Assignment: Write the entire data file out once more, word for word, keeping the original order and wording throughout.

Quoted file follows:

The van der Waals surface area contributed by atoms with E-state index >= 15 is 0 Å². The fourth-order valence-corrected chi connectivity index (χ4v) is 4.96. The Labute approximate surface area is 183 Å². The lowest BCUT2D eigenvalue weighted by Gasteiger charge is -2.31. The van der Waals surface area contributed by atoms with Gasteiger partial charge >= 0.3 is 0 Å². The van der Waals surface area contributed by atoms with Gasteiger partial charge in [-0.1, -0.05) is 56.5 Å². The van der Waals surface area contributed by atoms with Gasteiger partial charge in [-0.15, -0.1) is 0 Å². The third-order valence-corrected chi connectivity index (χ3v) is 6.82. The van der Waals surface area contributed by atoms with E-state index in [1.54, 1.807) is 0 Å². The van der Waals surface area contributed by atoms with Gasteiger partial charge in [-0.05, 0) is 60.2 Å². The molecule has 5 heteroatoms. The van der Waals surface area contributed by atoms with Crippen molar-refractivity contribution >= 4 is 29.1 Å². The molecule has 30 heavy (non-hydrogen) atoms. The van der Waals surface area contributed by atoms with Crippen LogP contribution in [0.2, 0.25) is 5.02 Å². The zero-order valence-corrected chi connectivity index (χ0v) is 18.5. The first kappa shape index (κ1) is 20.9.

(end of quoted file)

The van der Waals surface area contributed by atoms with E-state index >= 15 is 0 Å². The fourth-order valence-corrected chi connectivity index (χ4v) is 4.96. The Labute approximate surface area is 183 Å². The lowest BCUT2D eigenvalue weighted by Gasteiger charge is -2.31. The van der Waals surface area contributed by atoms with Gasteiger partial charge >= 0.3 is 0 Å². The van der Waals surface area contributed by atoms with Gasteiger partial charge in [-0.1, -0.05) is 56.5 Å². The van der Waals surface area contributed by atoms with Gasteiger partial charge in [-0.15, -0.1) is 0 Å². The third-order valence-corrected chi connectivity index (χ3v) is 6.82. The van der Waals surface area contributed by atoms with E-state index in [1.54, 1.807) is 0 Å². The van der Waals surface area contributed by atoms with Gasteiger partial charge in [-0.05, 0) is 60.2 Å². The molecule has 5 heteroatoms. The van der Waals surface area contributed by atoms with Crippen molar-refractivity contribution >= 4 is 29.1 Å². The molecule has 30 heavy (non-hydrogen) atoms. The van der Waals surface area contributed by atoms with Crippen LogP contribution in [0.2, 0.25) is 5.02 Å². The zero-order valence-corrected chi connectivity index (χ0v) is 18.5. The first kappa shape index (κ1) is 20.9.